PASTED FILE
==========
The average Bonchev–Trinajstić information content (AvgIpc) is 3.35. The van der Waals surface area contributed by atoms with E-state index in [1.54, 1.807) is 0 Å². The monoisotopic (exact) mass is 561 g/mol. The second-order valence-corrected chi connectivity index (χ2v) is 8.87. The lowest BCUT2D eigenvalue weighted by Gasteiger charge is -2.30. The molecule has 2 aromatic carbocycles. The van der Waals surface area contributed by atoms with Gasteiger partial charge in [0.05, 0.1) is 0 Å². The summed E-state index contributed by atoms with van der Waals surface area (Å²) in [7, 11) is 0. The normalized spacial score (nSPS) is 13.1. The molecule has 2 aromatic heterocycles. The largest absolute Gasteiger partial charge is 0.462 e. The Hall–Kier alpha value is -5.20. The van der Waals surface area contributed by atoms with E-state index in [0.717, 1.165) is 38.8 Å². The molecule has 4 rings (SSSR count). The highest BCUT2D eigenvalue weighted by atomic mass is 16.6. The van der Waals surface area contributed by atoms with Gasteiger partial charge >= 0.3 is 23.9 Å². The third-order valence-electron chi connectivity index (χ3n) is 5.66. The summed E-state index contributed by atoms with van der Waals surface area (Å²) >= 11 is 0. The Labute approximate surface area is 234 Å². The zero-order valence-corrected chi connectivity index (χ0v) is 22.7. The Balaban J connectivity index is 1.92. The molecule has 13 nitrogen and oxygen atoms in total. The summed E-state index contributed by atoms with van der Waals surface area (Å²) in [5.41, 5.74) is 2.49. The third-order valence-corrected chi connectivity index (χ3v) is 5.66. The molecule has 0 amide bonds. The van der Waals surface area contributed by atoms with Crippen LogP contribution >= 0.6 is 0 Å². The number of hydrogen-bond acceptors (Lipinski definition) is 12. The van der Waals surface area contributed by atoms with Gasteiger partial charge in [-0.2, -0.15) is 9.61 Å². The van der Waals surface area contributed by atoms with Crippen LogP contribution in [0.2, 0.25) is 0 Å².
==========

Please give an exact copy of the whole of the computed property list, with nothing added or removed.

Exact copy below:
The average Bonchev–Trinajstić information content (AvgIpc) is 3.35. The van der Waals surface area contributed by atoms with E-state index in [1.54, 1.807) is 0 Å². The monoisotopic (exact) mass is 561 g/mol. The second-order valence-corrected chi connectivity index (χ2v) is 8.87. The lowest BCUT2D eigenvalue weighted by Gasteiger charge is -2.30. The molecule has 2 aromatic carbocycles. The van der Waals surface area contributed by atoms with Gasteiger partial charge in [0.05, 0.1) is 0 Å². The summed E-state index contributed by atoms with van der Waals surface area (Å²) in [7, 11) is 0. The normalized spacial score (nSPS) is 13.1. The molecule has 2 aromatic heterocycles. The largest absolute Gasteiger partial charge is 0.462 e. The Hall–Kier alpha value is -5.20. The van der Waals surface area contributed by atoms with E-state index in [0.717, 1.165) is 38.8 Å². The molecule has 4 rings (SSSR count). The highest BCUT2D eigenvalue weighted by atomic mass is 16.6. The van der Waals surface area contributed by atoms with Gasteiger partial charge >= 0.3 is 23.9 Å². The third-order valence-electron chi connectivity index (χ3n) is 5.66. The summed E-state index contributed by atoms with van der Waals surface area (Å²) >= 11 is 0. The Labute approximate surface area is 234 Å². The zero-order valence-corrected chi connectivity index (χ0v) is 22.7. The Balaban J connectivity index is 1.92. The molecule has 13 nitrogen and oxygen atoms in total. The summed E-state index contributed by atoms with van der Waals surface area (Å²) in [5.41, 5.74) is 2.49. The third-order valence-corrected chi connectivity index (χ3v) is 5.66. The molecule has 0 amide bonds. The van der Waals surface area contributed by atoms with Crippen LogP contribution >= 0.6 is 0 Å². The number of hydrogen-bond acceptors (Lipinski definition) is 12. The van der Waals surface area contributed by atoms with Gasteiger partial charge in [-0.2, -0.15) is 9.61 Å². The van der Waals surface area contributed by atoms with Crippen LogP contribution in [0.2, 0.25) is 0 Å².